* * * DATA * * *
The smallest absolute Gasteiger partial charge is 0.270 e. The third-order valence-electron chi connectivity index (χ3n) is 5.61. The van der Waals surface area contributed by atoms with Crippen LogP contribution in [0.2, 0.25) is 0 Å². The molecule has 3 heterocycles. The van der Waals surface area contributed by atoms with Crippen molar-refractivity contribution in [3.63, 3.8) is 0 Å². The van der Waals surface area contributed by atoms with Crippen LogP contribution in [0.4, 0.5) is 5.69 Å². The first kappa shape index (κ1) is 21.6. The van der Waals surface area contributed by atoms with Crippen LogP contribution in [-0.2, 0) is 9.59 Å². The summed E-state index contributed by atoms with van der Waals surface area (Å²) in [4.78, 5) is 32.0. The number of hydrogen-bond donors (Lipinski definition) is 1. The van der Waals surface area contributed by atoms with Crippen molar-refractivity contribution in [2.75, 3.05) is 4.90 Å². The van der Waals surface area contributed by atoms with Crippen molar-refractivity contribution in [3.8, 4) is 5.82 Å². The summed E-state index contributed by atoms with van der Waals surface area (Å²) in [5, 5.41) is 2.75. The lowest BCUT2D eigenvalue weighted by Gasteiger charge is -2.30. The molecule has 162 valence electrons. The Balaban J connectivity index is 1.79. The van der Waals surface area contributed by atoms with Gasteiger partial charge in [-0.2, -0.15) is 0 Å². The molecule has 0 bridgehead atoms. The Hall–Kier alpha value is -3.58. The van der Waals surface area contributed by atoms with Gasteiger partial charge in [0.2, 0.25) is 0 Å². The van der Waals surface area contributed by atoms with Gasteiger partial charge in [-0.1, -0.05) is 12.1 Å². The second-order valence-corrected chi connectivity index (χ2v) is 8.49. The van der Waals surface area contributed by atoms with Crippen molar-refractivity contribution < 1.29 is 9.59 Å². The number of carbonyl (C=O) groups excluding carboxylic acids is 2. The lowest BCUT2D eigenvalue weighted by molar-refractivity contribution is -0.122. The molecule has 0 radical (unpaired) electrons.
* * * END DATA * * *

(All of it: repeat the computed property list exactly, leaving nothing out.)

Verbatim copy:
The smallest absolute Gasteiger partial charge is 0.270 e. The third-order valence-electron chi connectivity index (χ3n) is 5.61. The van der Waals surface area contributed by atoms with Crippen LogP contribution in [0.2, 0.25) is 0 Å². The molecule has 3 heterocycles. The van der Waals surface area contributed by atoms with Crippen molar-refractivity contribution in [3.63, 3.8) is 0 Å². The van der Waals surface area contributed by atoms with Crippen LogP contribution in [0.4, 0.5) is 5.69 Å². The first kappa shape index (κ1) is 21.6. The van der Waals surface area contributed by atoms with Crippen LogP contribution in [-0.2, 0) is 9.59 Å². The summed E-state index contributed by atoms with van der Waals surface area (Å²) in [4.78, 5) is 32.0. The number of hydrogen-bond donors (Lipinski definition) is 1. The van der Waals surface area contributed by atoms with Crippen molar-refractivity contribution in [2.75, 3.05) is 4.90 Å². The van der Waals surface area contributed by atoms with Crippen molar-refractivity contribution in [3.8, 4) is 5.82 Å². The summed E-state index contributed by atoms with van der Waals surface area (Å²) in [5, 5.41) is 2.75. The lowest BCUT2D eigenvalue weighted by Gasteiger charge is -2.30. The molecule has 162 valence electrons. The Balaban J connectivity index is 1.79. The van der Waals surface area contributed by atoms with Gasteiger partial charge in [-0.2, -0.15) is 0 Å². The molecule has 0 bridgehead atoms. The Hall–Kier alpha value is -3.58. The van der Waals surface area contributed by atoms with Gasteiger partial charge in [0.2, 0.25) is 0 Å². The van der Waals surface area contributed by atoms with Gasteiger partial charge in [-0.1, -0.05) is 12.1 Å². The second-order valence-corrected chi connectivity index (χ2v) is 8.49. The van der Waals surface area contributed by atoms with Crippen molar-refractivity contribution < 1.29 is 9.59 Å². The number of carbonyl (C=O) groups excluding carboxylic acids is 2. The lowest BCUT2D eigenvalue weighted by molar-refractivity contribution is -0.122. The molecule has 0 radical (unpaired) electrons.